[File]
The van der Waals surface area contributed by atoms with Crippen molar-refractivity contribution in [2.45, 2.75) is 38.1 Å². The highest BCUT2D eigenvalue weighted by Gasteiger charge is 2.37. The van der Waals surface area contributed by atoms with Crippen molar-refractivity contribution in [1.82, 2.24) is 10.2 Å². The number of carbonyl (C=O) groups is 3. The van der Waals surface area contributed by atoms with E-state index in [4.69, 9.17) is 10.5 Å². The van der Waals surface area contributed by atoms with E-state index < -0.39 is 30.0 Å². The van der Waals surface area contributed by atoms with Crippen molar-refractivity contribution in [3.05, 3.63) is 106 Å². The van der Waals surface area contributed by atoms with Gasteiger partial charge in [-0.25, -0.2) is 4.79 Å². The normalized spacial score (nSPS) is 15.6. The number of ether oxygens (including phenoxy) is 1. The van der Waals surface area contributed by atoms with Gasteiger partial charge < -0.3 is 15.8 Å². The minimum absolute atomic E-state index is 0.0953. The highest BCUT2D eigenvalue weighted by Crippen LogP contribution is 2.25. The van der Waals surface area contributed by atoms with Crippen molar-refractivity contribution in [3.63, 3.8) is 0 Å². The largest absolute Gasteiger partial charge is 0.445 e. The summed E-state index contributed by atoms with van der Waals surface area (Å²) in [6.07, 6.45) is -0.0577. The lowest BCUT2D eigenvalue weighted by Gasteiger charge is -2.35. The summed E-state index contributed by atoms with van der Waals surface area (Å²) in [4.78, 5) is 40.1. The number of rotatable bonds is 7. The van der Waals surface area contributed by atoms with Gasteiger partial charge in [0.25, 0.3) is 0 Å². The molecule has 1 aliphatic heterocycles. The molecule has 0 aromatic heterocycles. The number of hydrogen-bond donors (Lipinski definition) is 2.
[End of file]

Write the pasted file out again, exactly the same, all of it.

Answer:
The van der Waals surface area contributed by atoms with Crippen molar-refractivity contribution in [2.45, 2.75) is 38.1 Å². The highest BCUT2D eigenvalue weighted by Gasteiger charge is 2.37. The van der Waals surface area contributed by atoms with Crippen molar-refractivity contribution in [1.82, 2.24) is 10.2 Å². The number of carbonyl (C=O) groups is 3. The van der Waals surface area contributed by atoms with E-state index in [4.69, 9.17) is 10.5 Å². The van der Waals surface area contributed by atoms with E-state index < -0.39 is 30.0 Å². The van der Waals surface area contributed by atoms with Crippen molar-refractivity contribution in [3.05, 3.63) is 106 Å². The van der Waals surface area contributed by atoms with Gasteiger partial charge in [-0.25, -0.2) is 4.79 Å². The normalized spacial score (nSPS) is 15.6. The number of ether oxygens (including phenoxy) is 1. The van der Waals surface area contributed by atoms with Gasteiger partial charge < -0.3 is 15.8 Å². The minimum absolute atomic E-state index is 0.0953. The highest BCUT2D eigenvalue weighted by Crippen LogP contribution is 2.25. The van der Waals surface area contributed by atoms with Crippen molar-refractivity contribution in [3.63, 3.8) is 0 Å². The largest absolute Gasteiger partial charge is 0.445 e. The summed E-state index contributed by atoms with van der Waals surface area (Å²) in [6.07, 6.45) is -0.0577. The lowest BCUT2D eigenvalue weighted by Gasteiger charge is -2.35. The summed E-state index contributed by atoms with van der Waals surface area (Å²) in [4.78, 5) is 40.1. The number of rotatable bonds is 7. The van der Waals surface area contributed by atoms with Gasteiger partial charge in [0.25, 0.3) is 0 Å². The molecule has 1 aliphatic heterocycles. The molecule has 0 aromatic heterocycles. The number of hydrogen-bond donors (Lipinski definition) is 2.